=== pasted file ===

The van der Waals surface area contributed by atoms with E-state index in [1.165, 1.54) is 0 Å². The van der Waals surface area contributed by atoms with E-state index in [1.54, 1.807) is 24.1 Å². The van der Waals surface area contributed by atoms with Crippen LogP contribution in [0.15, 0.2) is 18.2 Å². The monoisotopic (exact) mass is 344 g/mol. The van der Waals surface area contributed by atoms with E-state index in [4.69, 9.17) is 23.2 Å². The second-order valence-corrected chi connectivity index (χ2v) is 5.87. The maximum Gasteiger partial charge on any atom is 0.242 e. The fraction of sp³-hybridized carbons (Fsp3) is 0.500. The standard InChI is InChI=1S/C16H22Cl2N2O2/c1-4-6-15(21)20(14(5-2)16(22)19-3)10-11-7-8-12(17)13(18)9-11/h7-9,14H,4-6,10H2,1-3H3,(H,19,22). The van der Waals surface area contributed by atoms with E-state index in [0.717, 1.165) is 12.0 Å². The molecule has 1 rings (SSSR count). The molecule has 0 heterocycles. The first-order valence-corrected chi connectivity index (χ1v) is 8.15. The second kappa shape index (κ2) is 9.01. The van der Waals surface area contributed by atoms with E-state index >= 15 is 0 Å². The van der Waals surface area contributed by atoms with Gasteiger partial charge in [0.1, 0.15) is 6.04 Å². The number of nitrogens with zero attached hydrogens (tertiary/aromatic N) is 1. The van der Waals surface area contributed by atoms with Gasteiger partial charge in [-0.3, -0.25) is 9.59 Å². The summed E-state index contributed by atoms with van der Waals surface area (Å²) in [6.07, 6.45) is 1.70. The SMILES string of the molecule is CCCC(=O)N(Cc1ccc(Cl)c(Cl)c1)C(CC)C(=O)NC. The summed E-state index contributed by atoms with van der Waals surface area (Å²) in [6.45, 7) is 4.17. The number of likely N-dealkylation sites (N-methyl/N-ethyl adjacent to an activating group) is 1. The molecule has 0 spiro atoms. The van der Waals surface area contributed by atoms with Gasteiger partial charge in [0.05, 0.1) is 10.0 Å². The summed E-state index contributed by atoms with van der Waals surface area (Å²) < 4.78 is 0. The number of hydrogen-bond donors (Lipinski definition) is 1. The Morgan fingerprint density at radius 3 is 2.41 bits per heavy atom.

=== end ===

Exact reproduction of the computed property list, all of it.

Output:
The van der Waals surface area contributed by atoms with E-state index in [1.165, 1.54) is 0 Å². The van der Waals surface area contributed by atoms with E-state index in [1.54, 1.807) is 24.1 Å². The van der Waals surface area contributed by atoms with Crippen LogP contribution in [0.15, 0.2) is 18.2 Å². The monoisotopic (exact) mass is 344 g/mol. The van der Waals surface area contributed by atoms with E-state index in [4.69, 9.17) is 23.2 Å². The second-order valence-corrected chi connectivity index (χ2v) is 5.87. The maximum Gasteiger partial charge on any atom is 0.242 e. The fraction of sp³-hybridized carbons (Fsp3) is 0.500. The standard InChI is InChI=1S/C16H22Cl2N2O2/c1-4-6-15(21)20(14(5-2)16(22)19-3)10-11-7-8-12(17)13(18)9-11/h7-9,14H,4-6,10H2,1-3H3,(H,19,22). The van der Waals surface area contributed by atoms with E-state index in [0.717, 1.165) is 12.0 Å². The molecule has 1 rings (SSSR count). The molecule has 0 heterocycles. The first-order valence-corrected chi connectivity index (χ1v) is 8.15. The second kappa shape index (κ2) is 9.01. The van der Waals surface area contributed by atoms with E-state index >= 15 is 0 Å². The van der Waals surface area contributed by atoms with Gasteiger partial charge in [0.1, 0.15) is 6.04 Å². The number of nitrogens with zero attached hydrogens (tertiary/aromatic N) is 1. The van der Waals surface area contributed by atoms with Gasteiger partial charge in [-0.3, -0.25) is 9.59 Å². The summed E-state index contributed by atoms with van der Waals surface area (Å²) in [6.07, 6.45) is 1.70. The SMILES string of the molecule is CCCC(=O)N(Cc1ccc(Cl)c(Cl)c1)C(CC)C(=O)NC. The summed E-state index contributed by atoms with van der Waals surface area (Å²) in [6.45, 7) is 4.17. The number of likely N-dealkylation sites (N-methyl/N-ethyl adjacent to an activating group) is 1. The molecule has 0 spiro atoms. The van der Waals surface area contributed by atoms with Gasteiger partial charge in [0.05, 0.1) is 10.0 Å². The summed E-state index contributed by atoms with van der Waals surface area (Å²) < 4.78 is 0. The number of hydrogen-bond donors (Lipinski definition) is 1. The Morgan fingerprint density at radius 3 is 2.41 bits per heavy atom.